Journal of Immunology Research

Journal of Immunology Research / 2016 / Article
Special Issue

Immune System and Chronic Diseases

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Research Article | Open Access

Volume 2016 |Article ID 1450398 | 5 pages |

Repeated Long-Term DT Application in the DEREG Mouse Induces a Neutralizing Anti-DT Antibody Response

Academic Editor: Andréia M. Cardoso
Received15 Jul 2016
Revised26 Oct 2016
Accepted08 Nov 2016
Published15 Dec 2016


Regulatory T (Tregs) cells play an important role in mediating tolerance to self-antigens but can also mediate detrimental tolerance to tumours and pathogens in a Foxp3-dependent manner. Genetic tools exploiting the foxp3 locus including bacterial artificial chromosome- (BAC-) transgenic DEpletion of REGulatory T cells (DEREG) mice have provided essential information on Treg biology and the potential therapeutic modulation of tolerance. In DEREG mice, Foxp3+ Tregs selectively express enhanced green fluorescent protein (eGFP) and diphtheria toxin (DT) receptor, allowing for the specific depletion of Tregs through DT administration. We here provide a detailed overview about an important consideration that long-term administration of DT induces a humoral immune response with an appropriate production of anti-DT antibodies that can inactivate DT and thus abrogate its effect in the DEREG mouse. Additionally, we showed that anti-DT mouse serum partially neutralized DT-induced Foxp3 inhibition.

1. Introduction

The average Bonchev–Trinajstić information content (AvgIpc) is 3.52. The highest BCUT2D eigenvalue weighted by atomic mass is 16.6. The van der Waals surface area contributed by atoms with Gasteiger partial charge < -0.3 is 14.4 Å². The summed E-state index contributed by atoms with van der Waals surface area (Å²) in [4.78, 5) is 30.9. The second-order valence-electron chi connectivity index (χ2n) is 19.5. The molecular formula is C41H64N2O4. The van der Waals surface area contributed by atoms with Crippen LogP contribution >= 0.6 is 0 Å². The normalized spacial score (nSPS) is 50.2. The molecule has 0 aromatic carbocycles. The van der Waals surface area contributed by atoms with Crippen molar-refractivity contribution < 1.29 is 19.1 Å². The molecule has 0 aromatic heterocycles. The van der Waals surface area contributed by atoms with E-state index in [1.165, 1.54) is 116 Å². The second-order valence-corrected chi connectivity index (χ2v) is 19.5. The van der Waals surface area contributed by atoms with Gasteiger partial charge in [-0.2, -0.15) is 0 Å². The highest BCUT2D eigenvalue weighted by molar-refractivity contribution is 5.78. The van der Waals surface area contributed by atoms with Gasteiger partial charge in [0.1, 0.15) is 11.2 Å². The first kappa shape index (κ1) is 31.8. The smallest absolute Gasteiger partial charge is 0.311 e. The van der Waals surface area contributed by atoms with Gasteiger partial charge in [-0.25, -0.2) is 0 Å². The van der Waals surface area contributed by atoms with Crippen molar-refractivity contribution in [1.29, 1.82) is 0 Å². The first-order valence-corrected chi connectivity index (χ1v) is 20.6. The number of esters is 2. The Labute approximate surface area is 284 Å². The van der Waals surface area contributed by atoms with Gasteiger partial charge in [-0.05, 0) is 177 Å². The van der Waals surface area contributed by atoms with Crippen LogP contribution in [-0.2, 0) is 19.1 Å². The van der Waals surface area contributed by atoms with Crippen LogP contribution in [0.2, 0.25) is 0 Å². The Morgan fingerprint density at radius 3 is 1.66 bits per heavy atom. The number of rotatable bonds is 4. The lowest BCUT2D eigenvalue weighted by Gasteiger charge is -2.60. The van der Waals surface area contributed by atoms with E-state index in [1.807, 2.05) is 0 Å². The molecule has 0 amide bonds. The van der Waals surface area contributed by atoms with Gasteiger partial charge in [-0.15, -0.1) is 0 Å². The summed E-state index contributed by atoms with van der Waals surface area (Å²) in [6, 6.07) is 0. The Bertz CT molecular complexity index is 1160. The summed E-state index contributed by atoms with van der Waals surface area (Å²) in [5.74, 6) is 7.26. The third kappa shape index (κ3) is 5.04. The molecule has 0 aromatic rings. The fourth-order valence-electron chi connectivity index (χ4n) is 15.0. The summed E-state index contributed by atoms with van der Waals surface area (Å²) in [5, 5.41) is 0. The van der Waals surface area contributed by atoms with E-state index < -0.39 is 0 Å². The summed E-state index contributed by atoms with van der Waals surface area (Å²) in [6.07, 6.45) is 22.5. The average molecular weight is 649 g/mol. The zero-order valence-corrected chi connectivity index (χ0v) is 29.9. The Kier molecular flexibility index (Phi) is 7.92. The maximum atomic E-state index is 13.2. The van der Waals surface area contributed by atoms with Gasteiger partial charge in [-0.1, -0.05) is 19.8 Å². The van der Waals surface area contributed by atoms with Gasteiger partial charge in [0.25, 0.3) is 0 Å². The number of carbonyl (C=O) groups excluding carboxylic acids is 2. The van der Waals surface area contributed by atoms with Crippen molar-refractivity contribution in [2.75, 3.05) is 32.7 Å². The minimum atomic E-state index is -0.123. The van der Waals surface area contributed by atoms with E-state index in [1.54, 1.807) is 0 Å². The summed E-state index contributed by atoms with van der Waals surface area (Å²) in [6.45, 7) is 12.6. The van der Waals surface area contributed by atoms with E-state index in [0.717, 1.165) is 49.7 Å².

Regulatory T (Tregs) cells play an important role in mediating tolerance to self-antigens, and both their lineage and function are specifically defined by the transcription factor Foxp3 [1, 2]. Foxp3 specifies the Treg cell lineage and is crucial for immune tolerance against pathogens and tumour cells [36]. Foxp3 reporter mice have been essential in order to dissect the functions of Treg cells in vivo. One such mouse strain, DEpletion of REGulatory T cells (DEREG), makes use of a bacterial artificial chromosome (BAC) expressing a diphtheria toxin receptor (DTR) and enhanced green fluorescent protein (eGFP) fusion under control of the Foxp3 locus [7]. The vast majority of Foxp3+ Treg cells from DEREG mice are depleted in response to DT [7]. It was demonstrated that adult DEREG mice showed no observable signs of illness after Treg cell depletion, while newborn mice develop scurfy-like disease [7]. This has the unique advantage that the in vivo function of Treg cells can be studied in various settings in adult DEREG mice without the mortality associated with uncontrolled autoimmunity. So far, this model was mainly used to study a temporally transient dysfunction of Tregs. Thus, Treg inactivation strategies in view of studying a chronic and long-term DT administration have not been addressed yet, according to our literature search. Studies showed that following DT treatment of naïve DEREG mice, Treg depletion was transient with the frequency of Foxp3+ Tregs returning to wild type (WT) levels within 6 days. In addition, the newly emerged Foxp3+ Tregs no longer expressed the DTR-eGFP transgene, thus preventing prolonged depletion. Similar results were observed in mice undergoing either an acute or chronic viral infection. Furthermore, DT treatment in both transgenic DEREG mice and wild type (WT) mice resulted in enhanced morbidity and mortality [8]. In preliminary (unpublished) experiments using a murine infection model for alveolar echinococcosis (larval infection with the fox tapeworm Echinococcus multilocularis), we were facing unexpected findings concerning the time span of DT administration and the duration of the expected effect of Treg inactivation. In this context, we raised the question if long-term administration of DT could (i) induce a humoral immune response with an appropriate production of anti-DT antibodies that could inactivate DT and thus (ii) abrogate its effect in the DEREG mouse.